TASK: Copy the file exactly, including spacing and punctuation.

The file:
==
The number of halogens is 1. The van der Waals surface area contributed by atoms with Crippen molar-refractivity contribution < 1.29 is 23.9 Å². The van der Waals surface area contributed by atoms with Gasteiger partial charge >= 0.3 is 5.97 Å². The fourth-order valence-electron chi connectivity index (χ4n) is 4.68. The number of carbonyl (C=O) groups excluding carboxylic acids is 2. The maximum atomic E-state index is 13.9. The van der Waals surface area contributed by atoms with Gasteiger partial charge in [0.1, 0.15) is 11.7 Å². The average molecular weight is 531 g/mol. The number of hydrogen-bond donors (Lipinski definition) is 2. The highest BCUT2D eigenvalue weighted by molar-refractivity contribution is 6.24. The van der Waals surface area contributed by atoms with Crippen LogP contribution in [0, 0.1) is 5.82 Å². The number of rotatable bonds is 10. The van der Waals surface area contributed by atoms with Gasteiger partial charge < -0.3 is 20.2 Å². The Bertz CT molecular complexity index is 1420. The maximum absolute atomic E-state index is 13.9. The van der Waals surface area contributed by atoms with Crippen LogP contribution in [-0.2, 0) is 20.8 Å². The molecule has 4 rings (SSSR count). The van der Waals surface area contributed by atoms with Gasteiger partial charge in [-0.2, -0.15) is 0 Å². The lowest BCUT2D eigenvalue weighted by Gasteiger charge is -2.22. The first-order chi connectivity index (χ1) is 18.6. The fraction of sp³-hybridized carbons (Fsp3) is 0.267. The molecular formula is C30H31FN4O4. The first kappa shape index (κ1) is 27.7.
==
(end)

The number of halogens is 1. The van der Waals surface area contributed by atoms with Crippen molar-refractivity contribution < 1.29 is 23.9 Å². The van der Waals surface area contributed by atoms with Gasteiger partial charge >= 0.3 is 5.97 Å². The fourth-order valence-electron chi connectivity index (χ4n) is 4.68. The number of carbonyl (C=O) groups excluding carboxylic acids is 2. The maximum atomic E-state index is 13.9. The van der Waals surface area contributed by atoms with Gasteiger partial charge in [0.1, 0.15) is 11.7 Å². The average molecular weight is 531 g/mol. The number of hydrogen-bond donors (Lipinski definition) is 2. The highest BCUT2D eigenvalue weighted by molar-refractivity contribution is 6.24. The van der Waals surface area contributed by atoms with Crippen LogP contribution in [0, 0.1) is 5.82 Å². The number of rotatable bonds is 10. The van der Waals surface area contributed by atoms with Gasteiger partial charge < -0.3 is 20.2 Å². The Bertz CT molecular complexity index is 1420. The maximum absolute atomic E-state index is 13.9. The van der Waals surface area contributed by atoms with Crippen LogP contribution in [-0.2, 0) is 20.8 Å². The molecule has 4 rings (SSSR count). The van der Waals surface area contributed by atoms with Gasteiger partial charge in [-0.2, -0.15) is 0 Å². The lowest BCUT2D eigenvalue weighted by Gasteiger charge is -2.22. The first-order chi connectivity index (χ1) is 18.6. The fraction of sp³-hybridized carbons (Fsp3) is 0.267. The molecular formula is C30H31FN4O4. The first kappa shape index (κ1) is 27.7.